Varitek may be catching lightning in bottle here
“You don’t look like a guy who’s retiring at the end of the season,’’ a reporter said to Jason Varitek.
“I never said I was,’’ Varitek countered.
This rejuvenation at age 38 is almost mind-boggling. OK, there’s a long way to go, and right now Varitek might be the backup catcher, but isn’t he the best catcher the Red Sox have right now?
Varitek doesn’t want to get into who’s better behind the plate. Victor Martinez is his friend. He has high regard for Martinez and feels as strongly about him as any teammate he’s ever had.
Boston Mayor Thomas Menino even thinks Varitek kicked the Patriots to the championship. Varitek has heard a lot about Menino’s gaffe over the past couple of days, but as it turns out Varitek kicked an extra point or two between the uprights at his Lake Brantley High in Altamonte Springs, Fla., while filling in for a kicker who was injured.
“Yeah, I used to do some kicking and punting back in high school,’’ Varitek said. “Guys whose name begins with ‘V’ can really kick, huh?’’
Varitek’s bat was on the endangered species list the past two seasons. He had just about hit his way out of the league.
Knowing he came oh-so-close to being out of baseball if he didn’t accept Boston’s offer this winter, Varitek went to work on getting healthy and getting in shape. He worked at his Georgia home with trainer Leslie Eddens, who made him eat healthier and train religiously to improve his core strength.
Last night he socked his sixth homer in his 40th plate appearance, which is 85 appearances sooner than last season. It’s the most homers through 14 games at any time in his career. He’s hit three homers in his last eight games and his 715 RBIs put him one short of Frank Malzone for 14th place on the Red Sox’ all-time list.
“Just trying to contribute in my role and help us win games,’’ Varitek said. “I’m not trying to prove any point or show people they were wrong or whatever. I’m just trying to play the best I can.
“Listen, I still have some issues I’m trying to work through. I’m healthier than I’ve been for a while, and when you feel better, you’re going to play better. But there are things I have physically I have to deal with every day.’’
And the picture backed up his words.
After speaking with reporters, Varitek walked around with an ice pack on virtually every area of his body. In past years, he felt those aches and pains much more than he does now, though he left Saturday’s game against the Yankees with an arm contusion and last night he took a foul square off the mask, which usually results in neck soreness.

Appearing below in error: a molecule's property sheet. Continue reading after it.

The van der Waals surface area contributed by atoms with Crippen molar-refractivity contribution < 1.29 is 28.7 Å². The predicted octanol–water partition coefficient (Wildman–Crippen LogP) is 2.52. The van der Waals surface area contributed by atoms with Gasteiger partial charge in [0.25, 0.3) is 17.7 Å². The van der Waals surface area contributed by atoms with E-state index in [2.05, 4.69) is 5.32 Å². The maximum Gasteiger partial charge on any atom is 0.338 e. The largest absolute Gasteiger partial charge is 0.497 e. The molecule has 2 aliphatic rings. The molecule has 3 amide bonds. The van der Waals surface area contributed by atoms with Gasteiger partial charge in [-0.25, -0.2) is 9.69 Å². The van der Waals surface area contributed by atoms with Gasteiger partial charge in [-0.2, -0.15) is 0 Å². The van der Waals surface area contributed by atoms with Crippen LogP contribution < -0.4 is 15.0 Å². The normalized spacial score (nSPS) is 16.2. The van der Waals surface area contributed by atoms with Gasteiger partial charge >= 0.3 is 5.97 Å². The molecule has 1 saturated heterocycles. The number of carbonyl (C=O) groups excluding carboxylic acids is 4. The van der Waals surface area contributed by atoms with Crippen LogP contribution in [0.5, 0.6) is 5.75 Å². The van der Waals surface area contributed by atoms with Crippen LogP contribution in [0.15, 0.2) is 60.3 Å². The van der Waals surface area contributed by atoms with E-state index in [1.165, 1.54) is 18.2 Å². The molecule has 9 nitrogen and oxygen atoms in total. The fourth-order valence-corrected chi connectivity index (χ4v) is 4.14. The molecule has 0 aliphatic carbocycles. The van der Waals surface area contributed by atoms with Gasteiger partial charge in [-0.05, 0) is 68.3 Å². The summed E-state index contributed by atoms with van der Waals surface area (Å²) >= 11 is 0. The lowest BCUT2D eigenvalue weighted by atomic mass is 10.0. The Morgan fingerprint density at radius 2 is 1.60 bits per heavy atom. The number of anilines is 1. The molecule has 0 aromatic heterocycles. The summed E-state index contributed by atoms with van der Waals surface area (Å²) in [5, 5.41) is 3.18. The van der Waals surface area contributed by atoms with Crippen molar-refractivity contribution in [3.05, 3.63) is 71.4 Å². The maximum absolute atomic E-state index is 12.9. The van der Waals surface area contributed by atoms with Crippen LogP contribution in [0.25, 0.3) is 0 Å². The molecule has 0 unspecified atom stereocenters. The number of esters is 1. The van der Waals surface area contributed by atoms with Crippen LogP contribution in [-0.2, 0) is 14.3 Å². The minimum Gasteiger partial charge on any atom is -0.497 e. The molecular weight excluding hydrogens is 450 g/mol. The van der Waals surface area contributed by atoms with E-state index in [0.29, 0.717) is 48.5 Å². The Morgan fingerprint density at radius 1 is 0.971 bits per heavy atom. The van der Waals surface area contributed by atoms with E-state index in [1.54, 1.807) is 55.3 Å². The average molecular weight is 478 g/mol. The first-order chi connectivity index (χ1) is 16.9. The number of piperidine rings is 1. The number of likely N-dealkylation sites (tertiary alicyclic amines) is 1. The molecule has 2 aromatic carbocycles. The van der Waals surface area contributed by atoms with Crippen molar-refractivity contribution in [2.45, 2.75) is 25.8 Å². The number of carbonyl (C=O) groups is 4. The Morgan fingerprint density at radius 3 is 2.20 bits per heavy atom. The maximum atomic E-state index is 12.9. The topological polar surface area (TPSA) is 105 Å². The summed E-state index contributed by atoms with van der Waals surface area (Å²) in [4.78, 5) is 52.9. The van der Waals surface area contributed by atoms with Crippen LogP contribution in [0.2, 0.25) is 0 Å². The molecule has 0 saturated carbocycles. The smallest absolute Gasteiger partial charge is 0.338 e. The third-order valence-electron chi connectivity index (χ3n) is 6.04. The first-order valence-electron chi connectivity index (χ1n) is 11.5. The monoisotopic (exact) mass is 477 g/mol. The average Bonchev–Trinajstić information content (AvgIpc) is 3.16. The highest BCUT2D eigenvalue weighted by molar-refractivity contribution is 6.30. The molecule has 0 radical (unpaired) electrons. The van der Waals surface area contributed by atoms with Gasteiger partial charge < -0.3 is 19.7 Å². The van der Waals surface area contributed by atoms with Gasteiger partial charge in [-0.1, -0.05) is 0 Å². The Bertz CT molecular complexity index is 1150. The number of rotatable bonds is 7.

He’s also resting more, but as he put it last night, “it’s different. Sometimes what I’m doing now is even more exhausting.’’
Varitek is going over scouting reports before the game, catching side sessions. He’s catching relievers in the bullpen and then trying to get himself ready after the sixth inning in case he has to come in for defense or because they’ve pinch run for Martinez.
Varitek never will spend much time talking about his hitting. He knows his offense always will be a work in progress; he’s never satisfied with it.
After a 2-for-3 night with an intentional walk, Varitek was hitting .342 with six homers and 10 RBIs. He has a .419 OBP and an .888 slugging percentage. Will he settle down at some point? Probably. But right now the Red Sox are riding his pretty hot bat.
“I’ve made some adjustments,’’ Varitek said. “Sometimes by game time it’s not that easy to apply those adjustments. You have to have good pitches to hit. You have to be able to capitalize. I’m a lot healthier than I was, and that’s a good thing.
“Some of it is more exhausting because I have to do more. I’m getting ready for the sixth inning not knowing if I’m going to get in there. You’ve got to work to get loose. I’m still adjusting and trying to figure things out.’’
That Daisuke Matsuzaka pitched a beauty with nine strikeouts and no walks last night “has nothing to do with me,’’ Varitek said. “It has more to do with he’s in his third start. I’m Victor’s backup and he’s gonna have good and bad starts with both of us.
“[Matsuzaka] was strong through the zone from pitch one. This was huge for our bullpen because we haven’t been able to rest it a lot. His fastball was real good. He had late life on it. He had his misfires, but he set up his breaking ball for later in the game. I think he’s still getting his feel.
“Any time you can get through seven innings and not allow a walk, that’s pretty good.’’
Varitek said Matsuzaka is a huge part of the Sox rotation and last night’s start was a great kickoff for what might be a successful campaign after last season’s lost one. He says the Japanese righty is still throwing an assortment of pitches, which includes a two-seam and four-seam fastball, cutter, slider, and changeup. Matsuzaka has ditched his usual curveball for the slider.
Varitek won’t take credit for Matsuzaka finding himself, but it appears he and the catcher had the right game plan for the free-swinging Blue Jays.
The Red Sox seem content to limit Varitek’s playing time in hopes the rest will improve his bottom line. Varitek’s instincts are to play a lot more than he has, but there have been no complaints from the captain over his limited time.
No, he’s never said he’s retiring. And the way things are going, you’re not going to hear the “R’’ word any time soon.
Nick Cafardo can be reached at firstname.lastname@example.org.